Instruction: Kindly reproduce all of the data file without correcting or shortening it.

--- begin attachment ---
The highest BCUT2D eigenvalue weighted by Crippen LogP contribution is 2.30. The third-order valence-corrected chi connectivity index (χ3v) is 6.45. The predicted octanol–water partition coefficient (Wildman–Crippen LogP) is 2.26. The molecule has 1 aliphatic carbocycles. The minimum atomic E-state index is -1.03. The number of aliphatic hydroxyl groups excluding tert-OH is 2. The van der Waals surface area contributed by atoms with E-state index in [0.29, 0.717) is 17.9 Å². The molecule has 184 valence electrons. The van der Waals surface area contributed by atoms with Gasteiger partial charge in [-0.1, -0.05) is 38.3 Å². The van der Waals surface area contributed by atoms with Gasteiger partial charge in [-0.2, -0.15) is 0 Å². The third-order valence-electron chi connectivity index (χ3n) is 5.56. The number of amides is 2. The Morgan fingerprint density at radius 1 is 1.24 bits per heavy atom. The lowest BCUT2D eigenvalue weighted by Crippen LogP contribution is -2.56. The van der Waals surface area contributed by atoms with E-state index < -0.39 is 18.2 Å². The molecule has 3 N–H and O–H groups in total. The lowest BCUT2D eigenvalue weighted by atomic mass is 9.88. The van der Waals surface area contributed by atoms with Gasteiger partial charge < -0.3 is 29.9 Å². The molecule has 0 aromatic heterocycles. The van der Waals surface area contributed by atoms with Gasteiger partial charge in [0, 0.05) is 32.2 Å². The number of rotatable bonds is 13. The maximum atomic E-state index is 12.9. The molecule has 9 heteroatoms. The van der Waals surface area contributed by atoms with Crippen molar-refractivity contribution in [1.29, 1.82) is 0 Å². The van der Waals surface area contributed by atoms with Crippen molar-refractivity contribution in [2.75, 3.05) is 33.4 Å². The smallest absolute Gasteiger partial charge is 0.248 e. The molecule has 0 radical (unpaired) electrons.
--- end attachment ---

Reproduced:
The highest BCUT2D eigenvalue weighted by Crippen LogP contribution is 2.30. The third-order valence-corrected chi connectivity index (χ3v) is 6.45. The predicted octanol–water partition coefficient (Wildman–Crippen LogP) is 2.26. The molecule has 1 aliphatic carbocycles. The minimum atomic E-state index is -1.03. The number of aliphatic hydroxyl groups excluding tert-OH is 2. The van der Waals surface area contributed by atoms with E-state index in [0.29, 0.717) is 17.9 Å². The molecule has 184 valence electrons. The van der Waals surface area contributed by atoms with Gasteiger partial charge in [-0.1, -0.05) is 38.3 Å². The van der Waals surface area contributed by atoms with Gasteiger partial charge in [-0.2, -0.15) is 0 Å². The third-order valence-electron chi connectivity index (χ3n) is 5.56. The number of amides is 2. The Morgan fingerprint density at radius 1 is 1.24 bits per heavy atom. The lowest BCUT2D eigenvalue weighted by Crippen LogP contribution is -2.56. The van der Waals surface area contributed by atoms with E-state index < -0.39 is 18.2 Å². The molecule has 3 N–H and O–H groups in total. The lowest BCUT2D eigenvalue weighted by atomic mass is 9.88. The van der Waals surface area contributed by atoms with Gasteiger partial charge < -0.3 is 29.9 Å². The molecule has 0 aromatic heterocycles. The van der Waals surface area contributed by atoms with Gasteiger partial charge in [0, 0.05) is 32.2 Å². The number of rotatable bonds is 13. The maximum atomic E-state index is 12.9. The molecule has 9 heteroatoms. The van der Waals surface area contributed by atoms with Crippen molar-refractivity contribution in [1.29, 1.82) is 0 Å². The van der Waals surface area contributed by atoms with Crippen molar-refractivity contribution in [2.75, 3.05) is 33.4 Å². The smallest absolute Gasteiger partial charge is 0.248 e. The molecule has 0 radical (unpaired) electrons.